The Hudson’s Bay Company, the North West Company and the American Fur Company played a central role in the economic development of North America. We have likely heard of the romanticised lives of the voyageurs and courier du bois in paddling the rivers of Canada to open up the wilderness.
Brulé predated and laid the foundation for all of that. Alone with his Wendat companions he explored deeper and deeper into the west, learnt the languages and dialects of the tribes to the north and west.
By showing the trade goods of the French, the steel axes and knives, the copper kettles, and bolts of coloured cloth, and coloured beads, he convinced them to bring their furs to the Wendat, who then brought them to the French in Québec.
He travelled all over Georgian Bay, into Lake Huron, Lake Erie and would have been the first white man to see Niagara Falls.
One summer he paddled to the end of Lake Superior. The tribes there would have known of the headwaters of a great river not a hundred miles away. Today several lakes and a river in that region are named after Brulé. If he did go and see it he would have gathered from the tribes that that river, the Mississippi, flowed far to south ultimately to salt water.
He was remarkable in his adaptation of the Wendat way of life. By the time he died in 1633, after twenty-five years with the Wendat, the essential structure of the fur trade was in place. It thrived for another two hundred years.
Why was Etienne Brulé murdered?
Brulé’s death is a bit of a mystery. He was murdered by a Wendat chief. Yet the tribe was certainly divided by the murder. Father Sagard, a Récollet missionary, claimed it was because of Brulé’s relations with the Wendat woman.
Yet the Wendat had an easy-going morality when it came to sexuality, so this more probably reflects the view of a Catholic priest, not the Wendat. Some speculate Brulé perhaps might have negotiated with the Iroquois about trading with the French.
That, if true, would certainly be grounds to kill him. But it would also be a very fool-hardy venture for a Frenchman, an established enemy of the Iroquois. Also he would have to go alone, since no Wendat would join him. His murder may have just been a personal fight. And he lost.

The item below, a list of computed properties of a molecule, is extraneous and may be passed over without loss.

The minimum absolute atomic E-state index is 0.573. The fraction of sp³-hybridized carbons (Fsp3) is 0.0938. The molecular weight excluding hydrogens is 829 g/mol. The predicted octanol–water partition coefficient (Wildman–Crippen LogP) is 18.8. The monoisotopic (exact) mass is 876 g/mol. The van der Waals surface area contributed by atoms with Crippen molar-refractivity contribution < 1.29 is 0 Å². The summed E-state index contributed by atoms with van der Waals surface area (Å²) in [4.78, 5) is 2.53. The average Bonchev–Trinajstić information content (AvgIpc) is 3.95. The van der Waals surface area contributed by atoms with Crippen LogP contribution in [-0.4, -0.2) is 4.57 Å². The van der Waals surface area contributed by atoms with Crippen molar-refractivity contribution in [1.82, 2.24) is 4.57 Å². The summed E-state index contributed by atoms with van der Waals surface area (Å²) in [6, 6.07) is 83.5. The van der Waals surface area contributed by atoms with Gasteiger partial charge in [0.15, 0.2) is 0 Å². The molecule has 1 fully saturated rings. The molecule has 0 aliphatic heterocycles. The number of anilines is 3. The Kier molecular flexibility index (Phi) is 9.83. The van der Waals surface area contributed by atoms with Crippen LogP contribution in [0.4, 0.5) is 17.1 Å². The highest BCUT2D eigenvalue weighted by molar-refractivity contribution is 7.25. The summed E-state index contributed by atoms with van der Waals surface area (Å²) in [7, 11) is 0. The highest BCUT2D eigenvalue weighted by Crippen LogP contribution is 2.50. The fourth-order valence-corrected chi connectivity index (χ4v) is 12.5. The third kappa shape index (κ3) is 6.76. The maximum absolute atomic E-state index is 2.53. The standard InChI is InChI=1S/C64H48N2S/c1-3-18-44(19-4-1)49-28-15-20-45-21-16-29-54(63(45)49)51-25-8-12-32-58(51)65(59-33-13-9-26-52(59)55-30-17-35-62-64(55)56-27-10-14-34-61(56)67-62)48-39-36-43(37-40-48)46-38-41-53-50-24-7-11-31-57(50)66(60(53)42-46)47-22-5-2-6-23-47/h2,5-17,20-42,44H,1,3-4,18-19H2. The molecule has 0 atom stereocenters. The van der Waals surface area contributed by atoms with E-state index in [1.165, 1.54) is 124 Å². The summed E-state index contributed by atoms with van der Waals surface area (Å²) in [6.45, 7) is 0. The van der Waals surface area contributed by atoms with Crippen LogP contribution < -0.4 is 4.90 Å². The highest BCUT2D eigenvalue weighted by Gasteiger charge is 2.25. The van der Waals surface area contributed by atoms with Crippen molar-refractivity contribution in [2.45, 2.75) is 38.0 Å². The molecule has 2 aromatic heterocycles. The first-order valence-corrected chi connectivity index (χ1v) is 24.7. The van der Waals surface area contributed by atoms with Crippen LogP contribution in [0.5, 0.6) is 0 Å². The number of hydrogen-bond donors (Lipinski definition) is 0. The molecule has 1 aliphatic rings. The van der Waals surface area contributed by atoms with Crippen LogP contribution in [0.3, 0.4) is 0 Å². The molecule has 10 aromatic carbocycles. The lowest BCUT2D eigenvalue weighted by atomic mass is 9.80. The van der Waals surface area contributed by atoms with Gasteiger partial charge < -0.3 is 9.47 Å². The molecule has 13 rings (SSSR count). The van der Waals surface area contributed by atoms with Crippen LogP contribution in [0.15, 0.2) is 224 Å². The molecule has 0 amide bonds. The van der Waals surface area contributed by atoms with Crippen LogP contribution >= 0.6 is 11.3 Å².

For years Champlain encouraged Brulé to keep journals and make maps. He never did. By the time of his death Champlain had other interpreters, and fur traders were everywhere. He had long since stopped relying on Brulé for help. So when informed by the Wendat of his murder he did not react against them.
One could be led to believe that Brulé had just overstayed his welcome with the Wendat. Yet when the Jesuits asked for Brulé’s body, wanting to bury him in a Catholic graveyard, the Wendat in fact refused and insisted that he be buried with the Wendat in their own Feast of the Dead, where he would have joined dozens of Wendat in a final communal grave.
Setting the stage
After Brulé first went out alone to join the Wendat in 1610, and returned to tell the story, other Frenchmen ventured into the wilderness. Nicollet, Marsolet and Grenolle among them. But Brulé went out first, stayed the longest, and ventured further into the wilderness than any of the others.
His gift for indigenous languages allowed him to develop trade with tribes that had never seen a white man before and had certainly never seen the highly desirable trade goods from Europe.
He set the stage for the vast fur trade to come.
Ian Roberts’ historical fiction novel about Etienne Brulé, A Land Apart, is available from Amazon or from your local bookstore. The novel has over 25 black and white illustrations by the author.